Green force analysis can contribute to the success of U.S. unilateral, coalition, and partnered operations in a variety of ways. Analysis of a partner’s military capabilities allows us to understand where its strengths and weaknesses lie. Such information is invaluable. Knowing a partner’s strengths enables the United States to help integrate that partner into coalition roles in which it is most likely to succeed.  Understanding weaknesses helps avoid strategic surprise in coalition settings; moreover, it generates insight into how the United States can best target security assistance or other capacity-building efforts to address pressing partner needs.

Assessing a partner’s strategic priorities can also yield important insights for U.S. strategy formulation, such as the likelihood of a partner choosing to participate, or sustaining participation, in a particular coalition operation, the commitment of a partner to a capacity-building initiative, or how a partner might view and respond to U.S. military actions. Partners often have obscure or complicated motivations for the strategic interests they share with the United States, or may not share strategic interests at all, and failing to understand these differences can lead to costly operational challenges or strategic errors.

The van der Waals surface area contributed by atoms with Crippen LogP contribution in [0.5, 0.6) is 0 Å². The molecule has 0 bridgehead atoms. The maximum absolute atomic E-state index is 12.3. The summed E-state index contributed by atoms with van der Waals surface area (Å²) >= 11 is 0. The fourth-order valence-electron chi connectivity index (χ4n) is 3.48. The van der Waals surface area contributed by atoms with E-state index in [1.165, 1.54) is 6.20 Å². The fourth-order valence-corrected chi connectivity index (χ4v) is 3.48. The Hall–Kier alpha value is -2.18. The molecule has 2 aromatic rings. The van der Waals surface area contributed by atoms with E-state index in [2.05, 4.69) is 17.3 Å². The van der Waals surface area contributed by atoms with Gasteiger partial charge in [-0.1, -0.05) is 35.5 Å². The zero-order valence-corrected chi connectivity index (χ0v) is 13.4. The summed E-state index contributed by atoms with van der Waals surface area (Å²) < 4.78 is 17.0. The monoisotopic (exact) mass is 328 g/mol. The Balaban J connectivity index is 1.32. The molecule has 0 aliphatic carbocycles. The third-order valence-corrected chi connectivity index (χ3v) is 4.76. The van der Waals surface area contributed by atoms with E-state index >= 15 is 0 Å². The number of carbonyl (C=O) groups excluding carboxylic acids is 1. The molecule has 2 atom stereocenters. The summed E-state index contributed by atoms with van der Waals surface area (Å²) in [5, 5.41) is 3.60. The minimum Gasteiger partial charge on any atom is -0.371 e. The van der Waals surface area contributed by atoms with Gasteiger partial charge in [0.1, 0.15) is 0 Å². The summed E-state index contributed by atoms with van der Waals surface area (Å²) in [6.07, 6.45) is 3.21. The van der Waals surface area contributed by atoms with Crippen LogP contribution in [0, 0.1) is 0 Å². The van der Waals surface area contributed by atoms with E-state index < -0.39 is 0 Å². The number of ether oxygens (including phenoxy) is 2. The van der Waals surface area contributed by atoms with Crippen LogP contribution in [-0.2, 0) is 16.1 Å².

Beyond analyzing partner strategy and capabilities, green force analysis can illuminate for policymakers the critical dynamics characterizing partner military institutions, leaders, and culture. Understanding institutional structures can help policymakers shape institutional capacity-building, identify institutional weaknesses that could impact partner military contributions to coalition operations, and navigate competing power centers in advancing U.S. defense interests. Understanding partner military leadership and culture can help policymakers conduct military diplomacy, identify where risks of corruption or political instability exist and how to mitigate them, shape military-to-military engagements, and integrate partners into coalition forces.